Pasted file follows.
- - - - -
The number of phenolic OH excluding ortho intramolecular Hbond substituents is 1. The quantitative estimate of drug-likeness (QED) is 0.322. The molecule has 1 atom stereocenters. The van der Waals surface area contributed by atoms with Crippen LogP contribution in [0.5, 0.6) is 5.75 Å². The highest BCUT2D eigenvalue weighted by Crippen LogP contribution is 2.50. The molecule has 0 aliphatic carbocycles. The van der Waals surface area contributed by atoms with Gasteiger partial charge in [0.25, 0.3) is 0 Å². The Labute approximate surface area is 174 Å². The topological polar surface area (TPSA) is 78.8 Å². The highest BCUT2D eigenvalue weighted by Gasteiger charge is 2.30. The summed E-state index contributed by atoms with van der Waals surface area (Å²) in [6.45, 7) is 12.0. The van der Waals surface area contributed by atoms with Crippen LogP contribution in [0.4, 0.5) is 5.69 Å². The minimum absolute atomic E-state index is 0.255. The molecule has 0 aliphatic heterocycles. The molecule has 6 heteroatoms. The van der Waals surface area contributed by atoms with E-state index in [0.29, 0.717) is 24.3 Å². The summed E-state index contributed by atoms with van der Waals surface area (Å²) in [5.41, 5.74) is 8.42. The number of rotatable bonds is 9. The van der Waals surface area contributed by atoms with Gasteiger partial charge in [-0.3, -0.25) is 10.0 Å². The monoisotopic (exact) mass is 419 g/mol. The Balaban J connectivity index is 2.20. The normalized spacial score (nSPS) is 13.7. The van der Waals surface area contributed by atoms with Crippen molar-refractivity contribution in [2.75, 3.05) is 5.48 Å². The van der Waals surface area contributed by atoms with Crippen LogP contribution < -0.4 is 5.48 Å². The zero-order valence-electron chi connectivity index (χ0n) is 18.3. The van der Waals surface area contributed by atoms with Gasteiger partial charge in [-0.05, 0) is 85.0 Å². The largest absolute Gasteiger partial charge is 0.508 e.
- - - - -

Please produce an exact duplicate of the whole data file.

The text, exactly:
The number of phenolic OH excluding ortho intramolecular Hbond substituents is 1. The quantitative estimate of drug-likeness (QED) is 0.322. The molecule has 1 atom stereocenters. The van der Waals surface area contributed by atoms with Crippen LogP contribution in [0.5, 0.6) is 5.75 Å². The highest BCUT2D eigenvalue weighted by Crippen LogP contribution is 2.50. The molecule has 0 aliphatic carbocycles. The van der Waals surface area contributed by atoms with Gasteiger partial charge in [0.25, 0.3) is 0 Å². The Labute approximate surface area is 174 Å². The topological polar surface area (TPSA) is 78.8 Å². The highest BCUT2D eigenvalue weighted by Gasteiger charge is 2.30. The summed E-state index contributed by atoms with van der Waals surface area (Å²) in [6.45, 7) is 12.0. The van der Waals surface area contributed by atoms with Crippen LogP contribution in [0.4, 0.5) is 5.69 Å². The minimum absolute atomic E-state index is 0.255. The molecule has 0 aliphatic heterocycles. The molecule has 6 heteroatoms. The van der Waals surface area contributed by atoms with E-state index in [0.29, 0.717) is 24.3 Å². The summed E-state index contributed by atoms with van der Waals surface area (Å²) in [5.41, 5.74) is 8.42. The number of rotatable bonds is 9. The van der Waals surface area contributed by atoms with Gasteiger partial charge in [-0.3, -0.25) is 10.0 Å². The monoisotopic (exact) mass is 419 g/mol. The Balaban J connectivity index is 2.20. The normalized spacial score (nSPS) is 13.7. The van der Waals surface area contributed by atoms with Crippen molar-refractivity contribution in [2.75, 3.05) is 5.48 Å². The van der Waals surface area contributed by atoms with Crippen LogP contribution < -0.4 is 5.48 Å². The zero-order valence-electron chi connectivity index (χ0n) is 18.3. The van der Waals surface area contributed by atoms with Gasteiger partial charge in [-0.05, 0) is 85.0 Å². The largest absolute Gasteiger partial charge is 0.508 e.